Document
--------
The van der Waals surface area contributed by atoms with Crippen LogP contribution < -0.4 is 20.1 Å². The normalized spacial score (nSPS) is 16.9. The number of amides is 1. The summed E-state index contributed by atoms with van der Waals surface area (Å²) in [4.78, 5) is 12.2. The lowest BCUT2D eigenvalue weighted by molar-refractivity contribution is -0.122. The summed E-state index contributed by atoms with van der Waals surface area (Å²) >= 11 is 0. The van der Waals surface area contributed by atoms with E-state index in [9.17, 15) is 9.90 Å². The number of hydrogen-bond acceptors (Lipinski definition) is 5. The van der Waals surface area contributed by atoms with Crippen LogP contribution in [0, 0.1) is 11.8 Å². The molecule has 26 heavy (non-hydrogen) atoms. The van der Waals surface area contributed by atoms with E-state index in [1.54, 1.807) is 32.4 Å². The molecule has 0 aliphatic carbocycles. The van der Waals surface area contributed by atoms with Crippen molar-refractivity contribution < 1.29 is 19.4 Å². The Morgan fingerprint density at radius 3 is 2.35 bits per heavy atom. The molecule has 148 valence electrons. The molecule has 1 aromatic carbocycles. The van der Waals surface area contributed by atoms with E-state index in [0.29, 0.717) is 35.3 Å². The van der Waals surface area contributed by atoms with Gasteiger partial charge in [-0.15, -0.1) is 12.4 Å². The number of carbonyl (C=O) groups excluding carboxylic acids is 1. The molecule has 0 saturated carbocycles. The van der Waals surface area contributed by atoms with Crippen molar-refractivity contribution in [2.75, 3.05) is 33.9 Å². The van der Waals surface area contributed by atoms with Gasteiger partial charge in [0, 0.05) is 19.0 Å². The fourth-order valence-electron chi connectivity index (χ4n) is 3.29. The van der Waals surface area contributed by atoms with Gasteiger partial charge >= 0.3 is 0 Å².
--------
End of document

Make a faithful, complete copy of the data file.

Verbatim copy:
The van der Waals surface area contributed by atoms with Crippen LogP contribution < -0.4 is 20.1 Å². The normalized spacial score (nSPS) is 16.9. The number of amides is 1. The summed E-state index contributed by atoms with van der Waals surface area (Å²) in [4.78, 5) is 12.2. The lowest BCUT2D eigenvalue weighted by molar-refractivity contribution is -0.122. The summed E-state index contributed by atoms with van der Waals surface area (Å²) >= 11 is 0. The van der Waals surface area contributed by atoms with E-state index in [9.17, 15) is 9.90 Å². The number of hydrogen-bond acceptors (Lipinski definition) is 5. The van der Waals surface area contributed by atoms with Crippen LogP contribution in [0, 0.1) is 11.8 Å². The molecule has 26 heavy (non-hydrogen) atoms. The van der Waals surface area contributed by atoms with E-state index in [1.54, 1.807) is 32.4 Å². The molecule has 0 aliphatic carbocycles. The van der Waals surface area contributed by atoms with Crippen molar-refractivity contribution < 1.29 is 19.4 Å². The Morgan fingerprint density at radius 3 is 2.35 bits per heavy atom. The molecule has 148 valence electrons. The molecule has 1 aromatic carbocycles. The van der Waals surface area contributed by atoms with E-state index in [0.29, 0.717) is 35.3 Å². The van der Waals surface area contributed by atoms with Gasteiger partial charge in [-0.15, -0.1) is 12.4 Å². The number of carbonyl (C=O) groups excluding carboxylic acids is 1. The molecule has 0 saturated carbocycles. The van der Waals surface area contributed by atoms with Crippen molar-refractivity contribution in [2.75, 3.05) is 33.9 Å². The van der Waals surface area contributed by atoms with Gasteiger partial charge in [0, 0.05) is 19.0 Å². The fourth-order valence-electron chi connectivity index (χ4n) is 3.29. The van der Waals surface area contributed by atoms with Gasteiger partial charge >= 0.3 is 0 Å².